Maria Poggi Johnson, a professor of theology and a Christian…
the mother of four, moved into her current home “sort of accidentally,” figuring that while the neighborhood could not be described as upscale, with so many religious people living there, “it wouldn’t get too bad.”
Admittedly, she knew about religious Jews “only in theory. All too often, Christians think Judaism is just a thing that prepared the way for Christ,” she said. “But Judaism is alive and kicking.” (from the New Jersey Jewish Standard)
Being a religion scholar and a keen observer, after a while, she made a remarkable observation:
“The thing that struck me most was all those laws. Yet I was meeting people who loved it and were excited about the rules they had to keep. It’s profoundly anti-cultural,” she said, pointing out that the norm is to pursue independence at all costs.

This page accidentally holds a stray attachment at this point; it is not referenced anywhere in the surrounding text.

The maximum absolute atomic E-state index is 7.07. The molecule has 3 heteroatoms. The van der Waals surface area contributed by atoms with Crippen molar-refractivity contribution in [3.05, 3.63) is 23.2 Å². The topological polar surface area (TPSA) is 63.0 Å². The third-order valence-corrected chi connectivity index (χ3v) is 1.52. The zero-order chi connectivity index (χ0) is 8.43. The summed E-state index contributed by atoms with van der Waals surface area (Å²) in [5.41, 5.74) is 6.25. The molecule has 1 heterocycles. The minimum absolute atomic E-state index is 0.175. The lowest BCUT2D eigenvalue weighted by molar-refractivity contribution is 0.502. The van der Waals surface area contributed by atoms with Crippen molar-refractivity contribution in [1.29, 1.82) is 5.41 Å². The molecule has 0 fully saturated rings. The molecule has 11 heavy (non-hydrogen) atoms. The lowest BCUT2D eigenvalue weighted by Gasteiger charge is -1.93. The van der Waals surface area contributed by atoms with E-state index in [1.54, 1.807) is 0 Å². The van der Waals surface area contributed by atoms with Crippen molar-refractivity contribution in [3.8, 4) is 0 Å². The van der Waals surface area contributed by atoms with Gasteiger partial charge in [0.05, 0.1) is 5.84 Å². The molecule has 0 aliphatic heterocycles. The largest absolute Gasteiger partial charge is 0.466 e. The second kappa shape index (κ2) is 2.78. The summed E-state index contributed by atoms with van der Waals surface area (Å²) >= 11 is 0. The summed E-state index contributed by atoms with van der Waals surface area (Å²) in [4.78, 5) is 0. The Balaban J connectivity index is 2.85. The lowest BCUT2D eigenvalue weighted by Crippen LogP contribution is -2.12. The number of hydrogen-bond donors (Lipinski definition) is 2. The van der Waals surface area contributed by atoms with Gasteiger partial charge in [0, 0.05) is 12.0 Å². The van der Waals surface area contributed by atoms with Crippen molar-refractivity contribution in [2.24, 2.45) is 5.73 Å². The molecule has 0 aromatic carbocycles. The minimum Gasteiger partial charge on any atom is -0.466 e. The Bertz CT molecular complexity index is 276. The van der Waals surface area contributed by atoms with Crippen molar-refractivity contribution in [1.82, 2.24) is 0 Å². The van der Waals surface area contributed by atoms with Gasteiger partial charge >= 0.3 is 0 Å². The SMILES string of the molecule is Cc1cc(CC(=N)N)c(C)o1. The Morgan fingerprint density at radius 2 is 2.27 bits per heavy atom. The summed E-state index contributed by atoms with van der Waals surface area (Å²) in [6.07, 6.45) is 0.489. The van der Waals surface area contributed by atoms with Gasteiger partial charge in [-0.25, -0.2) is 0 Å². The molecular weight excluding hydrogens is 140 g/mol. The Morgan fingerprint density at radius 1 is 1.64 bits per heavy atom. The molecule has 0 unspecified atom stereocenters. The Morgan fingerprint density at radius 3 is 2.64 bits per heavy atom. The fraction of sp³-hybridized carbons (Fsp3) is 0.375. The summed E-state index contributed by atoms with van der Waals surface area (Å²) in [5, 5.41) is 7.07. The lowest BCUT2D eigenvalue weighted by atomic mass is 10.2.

Upon reading that, it dawned on me that much of the contemporary civil and political discourse as relating to religions and religious people, is informed, or rather, misinformed, by Christian antinomianism, as in Paul’s statement that “before faith came, we were kept in ward under the law, shut up unto the faith …now that faith is come, we are no longer under a tutor,” which, needless to say, is a thoroughly, thoroughly un-Jewish concept (and totally inappropriate in a number of other religions, too). How often do opinion leaders simply assume that religious practice is merely a matter of going to the house of worship, giving alms and occasionally eating special foods and celebrating the odd holiday, while misunderstanding how prayer can be a daily routine including what seems to some like bizarre and even fear inducing rituals, clothing can reflect one’s beliefs, diet can be restrictive, business practices can be impacted (especially marketing), and people may wan to abstain from helping other people sin, and that after all that, religious people do not necessarily resent their restrictions, but find that these actually open spiritual doors? Prof. Johnson’s remark is very much on target.
Prof. Johnson wrote a book about her experience living in a “yeshivishe” (i.e. Chareidi) neighborhood: “Strangers and Neighbors: What I have learned about Christianity by living among Orthodox Jews.”